Induction of Functional Mesenchymal Stem Cells From Rabbit Embryonic Stem Cells by Exposure to Severe Hypoxic Conditions
Abstract:Embryonic stem cells (ESCs) have the potential to be used as an unlimited cell source for cell transplantation therapy, as well as for studying mechanisms of disease and early mammalian development. However, applications involving ESCs have been limited by the lack of reliable differentiation methods in many cases. Mesenchymal stem cells (MSCs) have also emerged as a promising cell source, but as suggested in recent studies, these cells display limited potential for proliferation and differentiation, thereby limiting their usefulness in the clinic and in the laboratory. Unfortunately, effective methods for induction of MSCs from pluripotent stem cells have not been established, and the development of such methods remains a major challenge facing stem cell biologists. Oxygen concentration is one of the most important factors regulating tissue development. It has profound effects on cell metabolism and physiology and can strongly influence stem cell fate. Here we demonstrate that severelow O2 concentrations (1%) can function as a selective pressure for removing undifferentiated pluripotent cells during the induction of MSCs from rabbit ESCs (rESCs) and that MSCs induced under severe hypoxic conditions function as normal MSCs; that is, they repopulate after cloning, express specific markers (vimentin, CD29, CD90, CD105, and CD140a) and differentiate into adipocytes, osteoblasts, and chondrocytes. Furthermore, we demonstrate that these cells can contribute to cartilage regeneration in an in vivo rabbit model for joint cartilage injury. These results support the notion that exposing ESCs to severe hypoxic conditions during differentiation can be used as a strategy for the preparation of functional MSCs from ESCs.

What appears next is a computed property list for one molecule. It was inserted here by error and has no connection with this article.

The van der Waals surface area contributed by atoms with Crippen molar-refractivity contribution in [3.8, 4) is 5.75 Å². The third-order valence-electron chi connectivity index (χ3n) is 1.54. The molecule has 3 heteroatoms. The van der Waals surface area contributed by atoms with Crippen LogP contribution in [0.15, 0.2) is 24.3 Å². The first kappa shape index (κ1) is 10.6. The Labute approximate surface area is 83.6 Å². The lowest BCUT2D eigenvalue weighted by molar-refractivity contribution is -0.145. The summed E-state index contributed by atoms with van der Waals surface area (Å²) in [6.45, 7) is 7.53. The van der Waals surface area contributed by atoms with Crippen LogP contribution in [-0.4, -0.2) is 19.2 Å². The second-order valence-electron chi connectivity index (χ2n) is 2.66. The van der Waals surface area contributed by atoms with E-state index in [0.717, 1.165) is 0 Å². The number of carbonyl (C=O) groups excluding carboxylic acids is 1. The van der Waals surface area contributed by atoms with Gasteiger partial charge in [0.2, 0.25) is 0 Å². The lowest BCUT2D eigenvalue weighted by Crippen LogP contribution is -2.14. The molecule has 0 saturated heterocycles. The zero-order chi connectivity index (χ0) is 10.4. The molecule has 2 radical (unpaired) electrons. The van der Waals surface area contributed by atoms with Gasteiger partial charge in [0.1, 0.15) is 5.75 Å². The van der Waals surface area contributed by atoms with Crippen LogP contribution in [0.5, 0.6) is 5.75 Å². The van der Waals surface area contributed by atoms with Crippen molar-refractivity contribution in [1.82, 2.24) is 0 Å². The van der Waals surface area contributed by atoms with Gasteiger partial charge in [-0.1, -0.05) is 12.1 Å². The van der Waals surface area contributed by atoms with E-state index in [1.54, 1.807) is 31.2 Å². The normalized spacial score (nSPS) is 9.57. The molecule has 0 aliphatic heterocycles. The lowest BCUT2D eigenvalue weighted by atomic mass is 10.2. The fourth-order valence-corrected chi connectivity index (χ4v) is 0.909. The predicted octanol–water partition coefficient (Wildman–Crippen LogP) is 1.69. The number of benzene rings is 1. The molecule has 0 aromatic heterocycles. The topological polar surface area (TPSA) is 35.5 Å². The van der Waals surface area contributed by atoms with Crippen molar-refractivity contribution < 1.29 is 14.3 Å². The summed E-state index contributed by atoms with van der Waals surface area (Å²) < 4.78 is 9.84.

Document Type: Research Article
Affiliations: Institute of Advanced Clinical Medicine, Kinki University Faculty of Medicine, Osaka, Japan
Publication date: February 1, 2013
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